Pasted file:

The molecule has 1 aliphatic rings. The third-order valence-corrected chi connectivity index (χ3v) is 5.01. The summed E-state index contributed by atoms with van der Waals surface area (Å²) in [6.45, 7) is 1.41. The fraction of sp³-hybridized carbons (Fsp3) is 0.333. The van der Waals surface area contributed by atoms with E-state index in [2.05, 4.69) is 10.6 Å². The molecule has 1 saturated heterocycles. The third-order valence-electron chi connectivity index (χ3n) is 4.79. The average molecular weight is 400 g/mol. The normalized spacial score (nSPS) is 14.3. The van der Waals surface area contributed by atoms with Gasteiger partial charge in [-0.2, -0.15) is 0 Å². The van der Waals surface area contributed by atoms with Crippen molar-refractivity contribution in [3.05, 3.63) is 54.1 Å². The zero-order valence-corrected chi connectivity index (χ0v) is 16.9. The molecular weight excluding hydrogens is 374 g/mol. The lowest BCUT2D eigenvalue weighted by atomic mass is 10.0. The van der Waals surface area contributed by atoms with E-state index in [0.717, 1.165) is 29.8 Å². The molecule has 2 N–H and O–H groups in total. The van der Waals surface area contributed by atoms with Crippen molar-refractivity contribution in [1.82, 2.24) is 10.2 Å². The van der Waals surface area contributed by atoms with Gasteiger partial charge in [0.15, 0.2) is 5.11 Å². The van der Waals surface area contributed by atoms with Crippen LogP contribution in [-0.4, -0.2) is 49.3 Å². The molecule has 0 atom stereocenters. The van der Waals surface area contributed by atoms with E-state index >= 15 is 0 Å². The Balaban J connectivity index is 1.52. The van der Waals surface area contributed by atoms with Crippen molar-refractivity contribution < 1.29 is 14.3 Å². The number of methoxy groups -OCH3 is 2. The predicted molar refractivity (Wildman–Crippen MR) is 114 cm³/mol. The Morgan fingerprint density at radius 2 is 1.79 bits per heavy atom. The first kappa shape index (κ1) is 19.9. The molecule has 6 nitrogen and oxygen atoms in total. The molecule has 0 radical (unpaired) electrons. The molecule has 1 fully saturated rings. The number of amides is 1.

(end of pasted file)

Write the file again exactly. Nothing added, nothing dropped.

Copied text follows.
The molecule has 1 aliphatic rings. The third-order valence-corrected chi connectivity index (χ3v) is 5.01. The summed E-state index contributed by atoms with van der Waals surface area (Å²) in [6.45, 7) is 1.41. The fraction of sp³-hybridized carbons (Fsp3) is 0.333. The van der Waals surface area contributed by atoms with E-state index in [2.05, 4.69) is 10.6 Å². The molecule has 1 saturated heterocycles. The third-order valence-electron chi connectivity index (χ3n) is 4.79. The average molecular weight is 400 g/mol. The normalized spacial score (nSPS) is 14.3. The van der Waals surface area contributed by atoms with Gasteiger partial charge in [-0.2, -0.15) is 0 Å². The van der Waals surface area contributed by atoms with Crippen molar-refractivity contribution in [3.05, 3.63) is 54.1 Å². The zero-order valence-corrected chi connectivity index (χ0v) is 16.9. The molecular weight excluding hydrogens is 374 g/mol. The lowest BCUT2D eigenvalue weighted by atomic mass is 10.0. The van der Waals surface area contributed by atoms with E-state index in [0.717, 1.165) is 29.8 Å². The molecule has 2 N–H and O–H groups in total. The van der Waals surface area contributed by atoms with Crippen molar-refractivity contribution in [1.82, 2.24) is 10.2 Å². The van der Waals surface area contributed by atoms with Gasteiger partial charge in [0.15, 0.2) is 5.11 Å². The van der Waals surface area contributed by atoms with Crippen LogP contribution in [-0.4, -0.2) is 49.3 Å². The molecule has 0 atom stereocenters. The van der Waals surface area contributed by atoms with E-state index >= 15 is 0 Å². The Balaban J connectivity index is 1.52. The van der Waals surface area contributed by atoms with Crippen molar-refractivity contribution < 1.29 is 14.3 Å². The number of methoxy groups -OCH3 is 2. The predicted molar refractivity (Wildman–Crippen MR) is 114 cm³/mol. The Morgan fingerprint density at radius 2 is 1.79 bits per heavy atom. The first kappa shape index (κ1) is 19.9. The molecule has 6 nitrogen and oxygen atoms in total. The molecule has 0 radical (unpaired) electrons. The molecule has 1 fully saturated rings. The number of amides is 1.